Nearly one-third of overweight Americans don't think they are too heavy, and men - far more so than women - refuse to acknowledge that flabby form filling the mirror, a national survey shows.
The annual survey of various health-promoting practices found that 64 percent of American adults are overweight. Of those, 31 percent feel they are "at about the right weight."At the same time, 14 percent of Americans are underweight, of whom 77 percent think they are at about the right weight, according to the survey released Thursday by Louis Harris and Associates for Prevention magazine.
Overall, Americans scored 66.2 out of 100 in the November survey of their health practices, the same as a year earlier. But that score is up from 61.5 percent in 1983, the year of the first survey.
The survey measures practices such as smoking, alcohol and drug use, exercise and weight control, diet and nutrition, control of stress, frequency of medical exams and safety precautions at home and in the car.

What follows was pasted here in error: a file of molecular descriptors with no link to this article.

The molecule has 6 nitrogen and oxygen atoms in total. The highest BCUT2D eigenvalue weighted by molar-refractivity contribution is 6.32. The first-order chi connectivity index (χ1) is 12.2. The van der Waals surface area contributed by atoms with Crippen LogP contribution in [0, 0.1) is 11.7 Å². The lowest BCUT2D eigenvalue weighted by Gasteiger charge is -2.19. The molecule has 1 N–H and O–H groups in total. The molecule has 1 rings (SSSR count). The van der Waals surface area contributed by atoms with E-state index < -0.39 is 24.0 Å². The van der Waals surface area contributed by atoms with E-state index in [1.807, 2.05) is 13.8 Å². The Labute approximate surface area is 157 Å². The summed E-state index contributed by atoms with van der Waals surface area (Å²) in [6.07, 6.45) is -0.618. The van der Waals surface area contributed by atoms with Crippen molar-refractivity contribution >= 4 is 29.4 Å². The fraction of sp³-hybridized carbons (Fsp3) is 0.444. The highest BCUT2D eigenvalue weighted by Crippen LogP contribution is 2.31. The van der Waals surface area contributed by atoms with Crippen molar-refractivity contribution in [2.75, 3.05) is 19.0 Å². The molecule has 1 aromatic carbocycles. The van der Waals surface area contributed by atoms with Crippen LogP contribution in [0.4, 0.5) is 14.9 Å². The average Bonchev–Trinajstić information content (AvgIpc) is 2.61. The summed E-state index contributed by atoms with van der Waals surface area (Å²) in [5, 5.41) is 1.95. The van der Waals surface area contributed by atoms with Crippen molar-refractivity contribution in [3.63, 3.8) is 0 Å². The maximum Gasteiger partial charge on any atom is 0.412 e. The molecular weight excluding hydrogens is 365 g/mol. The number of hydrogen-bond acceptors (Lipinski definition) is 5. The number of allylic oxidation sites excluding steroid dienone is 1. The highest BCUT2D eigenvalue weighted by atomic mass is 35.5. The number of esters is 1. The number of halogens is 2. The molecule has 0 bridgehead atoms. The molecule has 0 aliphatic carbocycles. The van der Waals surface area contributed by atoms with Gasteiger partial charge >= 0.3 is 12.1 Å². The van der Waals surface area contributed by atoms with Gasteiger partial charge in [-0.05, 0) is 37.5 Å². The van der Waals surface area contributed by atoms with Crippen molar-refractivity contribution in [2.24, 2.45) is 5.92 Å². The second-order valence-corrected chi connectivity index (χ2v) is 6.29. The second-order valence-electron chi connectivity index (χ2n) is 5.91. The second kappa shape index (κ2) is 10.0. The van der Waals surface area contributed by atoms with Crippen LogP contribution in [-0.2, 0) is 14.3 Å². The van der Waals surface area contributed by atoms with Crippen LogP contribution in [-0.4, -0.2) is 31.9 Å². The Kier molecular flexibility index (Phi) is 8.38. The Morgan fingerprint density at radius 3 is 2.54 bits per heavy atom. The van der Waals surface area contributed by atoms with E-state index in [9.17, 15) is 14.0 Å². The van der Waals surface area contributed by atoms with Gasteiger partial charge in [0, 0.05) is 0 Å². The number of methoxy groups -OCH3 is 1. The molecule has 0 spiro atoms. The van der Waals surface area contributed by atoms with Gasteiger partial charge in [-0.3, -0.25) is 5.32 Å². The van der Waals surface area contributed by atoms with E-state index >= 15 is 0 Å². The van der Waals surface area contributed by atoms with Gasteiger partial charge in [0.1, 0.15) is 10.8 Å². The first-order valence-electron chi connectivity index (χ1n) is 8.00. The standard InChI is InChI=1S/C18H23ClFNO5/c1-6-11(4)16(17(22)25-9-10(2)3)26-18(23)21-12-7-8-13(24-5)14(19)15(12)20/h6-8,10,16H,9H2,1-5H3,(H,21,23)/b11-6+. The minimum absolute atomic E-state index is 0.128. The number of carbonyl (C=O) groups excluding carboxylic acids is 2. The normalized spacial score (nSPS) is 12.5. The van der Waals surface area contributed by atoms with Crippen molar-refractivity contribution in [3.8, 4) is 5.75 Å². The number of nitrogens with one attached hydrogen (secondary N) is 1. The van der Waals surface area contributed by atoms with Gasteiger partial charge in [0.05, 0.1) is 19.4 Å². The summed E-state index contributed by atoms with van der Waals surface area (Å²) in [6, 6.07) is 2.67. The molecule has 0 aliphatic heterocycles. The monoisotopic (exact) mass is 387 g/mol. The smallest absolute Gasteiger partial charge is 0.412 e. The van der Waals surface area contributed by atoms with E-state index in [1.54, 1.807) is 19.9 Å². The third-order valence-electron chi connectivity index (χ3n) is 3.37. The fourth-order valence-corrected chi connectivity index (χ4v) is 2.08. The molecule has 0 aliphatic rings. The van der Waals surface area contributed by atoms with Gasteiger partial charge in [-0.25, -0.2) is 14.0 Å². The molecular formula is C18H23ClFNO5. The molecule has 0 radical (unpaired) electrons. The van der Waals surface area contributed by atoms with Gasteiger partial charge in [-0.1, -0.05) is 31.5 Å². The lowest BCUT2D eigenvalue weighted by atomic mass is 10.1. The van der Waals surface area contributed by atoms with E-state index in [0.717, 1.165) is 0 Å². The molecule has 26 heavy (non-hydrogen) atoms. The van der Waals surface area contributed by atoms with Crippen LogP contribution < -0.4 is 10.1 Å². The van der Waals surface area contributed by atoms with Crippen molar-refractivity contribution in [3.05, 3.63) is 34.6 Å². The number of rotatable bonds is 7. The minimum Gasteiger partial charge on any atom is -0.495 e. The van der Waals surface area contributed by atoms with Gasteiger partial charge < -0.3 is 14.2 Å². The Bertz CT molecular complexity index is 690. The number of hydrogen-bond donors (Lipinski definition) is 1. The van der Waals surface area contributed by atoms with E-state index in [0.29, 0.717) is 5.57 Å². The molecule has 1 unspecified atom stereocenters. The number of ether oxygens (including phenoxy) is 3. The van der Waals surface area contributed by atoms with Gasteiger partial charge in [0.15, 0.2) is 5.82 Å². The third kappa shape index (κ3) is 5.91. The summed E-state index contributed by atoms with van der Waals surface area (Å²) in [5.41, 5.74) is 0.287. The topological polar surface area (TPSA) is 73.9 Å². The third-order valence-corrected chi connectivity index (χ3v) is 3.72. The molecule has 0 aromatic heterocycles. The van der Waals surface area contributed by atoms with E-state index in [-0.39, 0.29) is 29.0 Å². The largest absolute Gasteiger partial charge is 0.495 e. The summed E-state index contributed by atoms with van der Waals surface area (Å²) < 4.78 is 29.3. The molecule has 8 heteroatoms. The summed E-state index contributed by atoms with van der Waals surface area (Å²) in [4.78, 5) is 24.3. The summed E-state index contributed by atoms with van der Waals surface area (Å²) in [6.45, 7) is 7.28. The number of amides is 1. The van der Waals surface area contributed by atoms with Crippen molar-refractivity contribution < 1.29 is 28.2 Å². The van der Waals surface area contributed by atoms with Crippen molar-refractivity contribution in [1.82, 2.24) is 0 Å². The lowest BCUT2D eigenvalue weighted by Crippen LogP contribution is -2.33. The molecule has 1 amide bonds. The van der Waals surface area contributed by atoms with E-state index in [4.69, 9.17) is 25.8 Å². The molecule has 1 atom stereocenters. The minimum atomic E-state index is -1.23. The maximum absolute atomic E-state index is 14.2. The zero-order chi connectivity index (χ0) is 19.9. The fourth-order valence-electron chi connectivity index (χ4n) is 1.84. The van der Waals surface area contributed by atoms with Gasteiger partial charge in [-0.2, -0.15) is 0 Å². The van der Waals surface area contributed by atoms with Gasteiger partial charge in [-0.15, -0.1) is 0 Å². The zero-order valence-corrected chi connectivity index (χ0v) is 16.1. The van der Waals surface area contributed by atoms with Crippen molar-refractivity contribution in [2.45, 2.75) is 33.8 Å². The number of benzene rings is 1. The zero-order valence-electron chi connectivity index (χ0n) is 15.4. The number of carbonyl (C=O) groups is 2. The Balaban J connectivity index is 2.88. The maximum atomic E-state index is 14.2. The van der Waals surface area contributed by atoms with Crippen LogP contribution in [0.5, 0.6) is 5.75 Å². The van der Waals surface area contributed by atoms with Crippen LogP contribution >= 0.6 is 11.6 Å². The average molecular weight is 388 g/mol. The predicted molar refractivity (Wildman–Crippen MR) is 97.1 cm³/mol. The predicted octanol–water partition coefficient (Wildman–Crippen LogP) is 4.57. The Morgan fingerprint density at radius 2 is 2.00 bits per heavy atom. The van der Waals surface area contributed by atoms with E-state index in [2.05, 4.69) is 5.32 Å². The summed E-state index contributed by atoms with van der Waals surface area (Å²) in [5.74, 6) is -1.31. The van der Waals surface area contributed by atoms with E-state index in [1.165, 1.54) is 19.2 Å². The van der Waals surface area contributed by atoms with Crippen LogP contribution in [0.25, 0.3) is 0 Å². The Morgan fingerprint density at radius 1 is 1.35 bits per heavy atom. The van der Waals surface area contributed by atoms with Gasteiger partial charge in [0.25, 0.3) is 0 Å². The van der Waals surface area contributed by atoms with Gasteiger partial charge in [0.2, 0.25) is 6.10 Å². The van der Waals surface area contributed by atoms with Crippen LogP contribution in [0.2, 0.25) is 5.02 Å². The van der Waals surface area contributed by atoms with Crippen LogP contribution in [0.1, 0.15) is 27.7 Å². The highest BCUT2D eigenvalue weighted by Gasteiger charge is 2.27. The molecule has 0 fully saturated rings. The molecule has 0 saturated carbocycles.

The survey found that health behavior "has improved significantly since 1983, with greater numbers of individuals actively watching key elements of their diet such as their cholesterol level," a summary said.
But it called the lack of overall progress in the past year surprising and said the nation needs to foster "a climate that encourages habits such as healthy eating, regular exercise or daily stress control."
The most significant setback detected in the surveys was in controlling weight, the magazine said. The proportion of Americans who are overweight has risen six percentage points since 1983.
It said 36 percent of Americans are at least 10 percent over the recommended weight for their height, sex and build, based on widely used life insurance company tables.
"Overweight women are far more likely to see the reality of their physical condition than overweight men," the report said. "Men are twice as likely as women to feel `at about the right weight' when they are in reality overweight."
It added that "the first step toward overcoming a weight problem is often simply recognizing that a problem exists."
Forty-six percent of those with a weight problem said they had tried to lose weight during the past month. But among those who acknowledged they had a problem, 56 percent had tried to shed weight.